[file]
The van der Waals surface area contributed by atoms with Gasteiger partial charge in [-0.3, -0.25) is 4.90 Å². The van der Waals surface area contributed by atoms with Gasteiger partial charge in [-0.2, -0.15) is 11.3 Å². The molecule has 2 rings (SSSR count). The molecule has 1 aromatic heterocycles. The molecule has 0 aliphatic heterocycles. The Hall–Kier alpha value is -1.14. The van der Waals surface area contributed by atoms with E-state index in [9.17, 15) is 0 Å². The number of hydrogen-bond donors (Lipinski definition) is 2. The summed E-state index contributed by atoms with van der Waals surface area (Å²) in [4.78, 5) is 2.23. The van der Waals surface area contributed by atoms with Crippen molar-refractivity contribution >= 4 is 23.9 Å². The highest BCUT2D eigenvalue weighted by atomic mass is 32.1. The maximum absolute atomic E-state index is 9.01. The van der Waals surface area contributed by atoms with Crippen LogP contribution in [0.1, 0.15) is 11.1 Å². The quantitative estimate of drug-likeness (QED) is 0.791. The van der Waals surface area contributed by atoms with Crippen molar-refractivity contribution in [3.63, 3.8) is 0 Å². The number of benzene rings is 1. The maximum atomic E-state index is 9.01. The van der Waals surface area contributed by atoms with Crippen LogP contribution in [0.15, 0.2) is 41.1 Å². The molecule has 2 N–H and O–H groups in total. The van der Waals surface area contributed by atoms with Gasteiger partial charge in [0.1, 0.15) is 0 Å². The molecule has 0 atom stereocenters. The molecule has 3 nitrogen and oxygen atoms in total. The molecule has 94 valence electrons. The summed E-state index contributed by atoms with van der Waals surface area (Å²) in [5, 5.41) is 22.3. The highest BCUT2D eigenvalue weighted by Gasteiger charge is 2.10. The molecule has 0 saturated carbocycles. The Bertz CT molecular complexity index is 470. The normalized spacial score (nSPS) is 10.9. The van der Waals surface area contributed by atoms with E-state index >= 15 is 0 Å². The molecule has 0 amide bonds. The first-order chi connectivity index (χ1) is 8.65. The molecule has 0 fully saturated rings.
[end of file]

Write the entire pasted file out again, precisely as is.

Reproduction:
The van der Waals surface area contributed by atoms with Gasteiger partial charge in [-0.3, -0.25) is 4.90 Å². The van der Waals surface area contributed by atoms with Gasteiger partial charge in [-0.2, -0.15) is 11.3 Å². The molecule has 2 rings (SSSR count). The molecule has 1 aromatic heterocycles. The molecule has 0 aliphatic heterocycles. The Hall–Kier alpha value is -1.14. The van der Waals surface area contributed by atoms with E-state index in [9.17, 15) is 0 Å². The number of hydrogen-bond donors (Lipinski definition) is 2. The summed E-state index contributed by atoms with van der Waals surface area (Å²) in [4.78, 5) is 2.23. The van der Waals surface area contributed by atoms with Crippen molar-refractivity contribution >= 4 is 23.9 Å². The highest BCUT2D eigenvalue weighted by atomic mass is 32.1. The maximum absolute atomic E-state index is 9.01. The van der Waals surface area contributed by atoms with Crippen LogP contribution in [0.1, 0.15) is 11.1 Å². The quantitative estimate of drug-likeness (QED) is 0.791. The van der Waals surface area contributed by atoms with Crippen molar-refractivity contribution in [3.63, 3.8) is 0 Å². The number of benzene rings is 1. The maximum atomic E-state index is 9.01. The van der Waals surface area contributed by atoms with Crippen LogP contribution in [0.15, 0.2) is 41.1 Å². The molecule has 2 N–H and O–H groups in total. The van der Waals surface area contributed by atoms with Gasteiger partial charge in [0.1, 0.15) is 0 Å². The molecule has 0 atom stereocenters. The molecule has 3 nitrogen and oxygen atoms in total. The molecule has 94 valence electrons. The summed E-state index contributed by atoms with van der Waals surface area (Å²) in [5, 5.41) is 22.3. The highest BCUT2D eigenvalue weighted by Gasteiger charge is 2.10. The molecule has 0 saturated carbocycles. The Bertz CT molecular complexity index is 470. The normalized spacial score (nSPS) is 10.9. The van der Waals surface area contributed by atoms with E-state index >= 15 is 0 Å². The molecule has 0 amide bonds. The first-order chi connectivity index (χ1) is 8.65. The molecule has 0 fully saturated rings.